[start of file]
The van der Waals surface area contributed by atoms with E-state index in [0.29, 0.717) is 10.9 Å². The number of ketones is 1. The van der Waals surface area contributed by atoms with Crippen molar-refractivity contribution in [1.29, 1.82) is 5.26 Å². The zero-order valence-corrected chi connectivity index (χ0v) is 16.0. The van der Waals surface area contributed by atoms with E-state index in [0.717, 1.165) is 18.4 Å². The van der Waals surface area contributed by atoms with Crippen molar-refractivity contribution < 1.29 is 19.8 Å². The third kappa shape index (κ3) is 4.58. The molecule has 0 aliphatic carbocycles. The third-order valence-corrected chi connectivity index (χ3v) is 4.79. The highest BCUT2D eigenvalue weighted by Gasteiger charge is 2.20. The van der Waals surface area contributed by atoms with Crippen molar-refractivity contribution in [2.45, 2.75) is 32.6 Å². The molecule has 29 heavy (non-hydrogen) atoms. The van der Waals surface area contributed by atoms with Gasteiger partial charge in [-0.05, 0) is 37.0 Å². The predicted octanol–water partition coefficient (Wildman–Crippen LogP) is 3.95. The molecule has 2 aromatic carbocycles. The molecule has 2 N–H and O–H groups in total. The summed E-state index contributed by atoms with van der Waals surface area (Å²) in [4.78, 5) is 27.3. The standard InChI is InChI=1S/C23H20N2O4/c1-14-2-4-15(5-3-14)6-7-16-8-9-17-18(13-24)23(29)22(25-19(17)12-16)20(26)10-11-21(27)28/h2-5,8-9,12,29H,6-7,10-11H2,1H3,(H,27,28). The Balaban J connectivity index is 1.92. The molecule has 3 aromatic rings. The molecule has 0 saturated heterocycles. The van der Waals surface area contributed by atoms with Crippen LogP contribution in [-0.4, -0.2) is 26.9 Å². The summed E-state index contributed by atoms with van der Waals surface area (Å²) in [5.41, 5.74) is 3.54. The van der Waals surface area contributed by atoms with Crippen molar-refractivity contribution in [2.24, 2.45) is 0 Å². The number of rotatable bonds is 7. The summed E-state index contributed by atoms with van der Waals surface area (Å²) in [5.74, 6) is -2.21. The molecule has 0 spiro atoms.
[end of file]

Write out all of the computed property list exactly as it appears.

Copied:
The van der Waals surface area contributed by atoms with E-state index in [0.29, 0.717) is 10.9 Å². The number of ketones is 1. The van der Waals surface area contributed by atoms with Crippen molar-refractivity contribution in [1.29, 1.82) is 5.26 Å². The zero-order valence-corrected chi connectivity index (χ0v) is 16.0. The van der Waals surface area contributed by atoms with E-state index in [0.717, 1.165) is 18.4 Å². The van der Waals surface area contributed by atoms with Crippen molar-refractivity contribution < 1.29 is 19.8 Å². The third kappa shape index (κ3) is 4.58. The molecule has 0 aliphatic carbocycles. The third-order valence-corrected chi connectivity index (χ3v) is 4.79. The highest BCUT2D eigenvalue weighted by Gasteiger charge is 2.20. The van der Waals surface area contributed by atoms with Crippen molar-refractivity contribution in [2.45, 2.75) is 32.6 Å². The molecule has 29 heavy (non-hydrogen) atoms. The van der Waals surface area contributed by atoms with Gasteiger partial charge in [-0.05, 0) is 37.0 Å². The predicted octanol–water partition coefficient (Wildman–Crippen LogP) is 3.95. The molecule has 2 aromatic carbocycles. The molecule has 2 N–H and O–H groups in total. The summed E-state index contributed by atoms with van der Waals surface area (Å²) in [4.78, 5) is 27.3. The standard InChI is InChI=1S/C23H20N2O4/c1-14-2-4-15(5-3-14)6-7-16-8-9-17-18(13-24)23(29)22(25-19(17)12-16)20(26)10-11-21(27)28/h2-5,8-9,12,29H,6-7,10-11H2,1H3,(H,27,28). The Balaban J connectivity index is 1.92. The molecule has 3 aromatic rings. The molecule has 0 saturated heterocycles. The van der Waals surface area contributed by atoms with Crippen LogP contribution in [-0.4, -0.2) is 26.9 Å². The summed E-state index contributed by atoms with van der Waals surface area (Å²) in [5.41, 5.74) is 3.54. The van der Waals surface area contributed by atoms with Crippen molar-refractivity contribution in [2.24, 2.45) is 0 Å². The number of rotatable bonds is 7. The summed E-state index contributed by atoms with van der Waals surface area (Å²) in [5.74, 6) is -2.21. The molecule has 0 spiro atoms.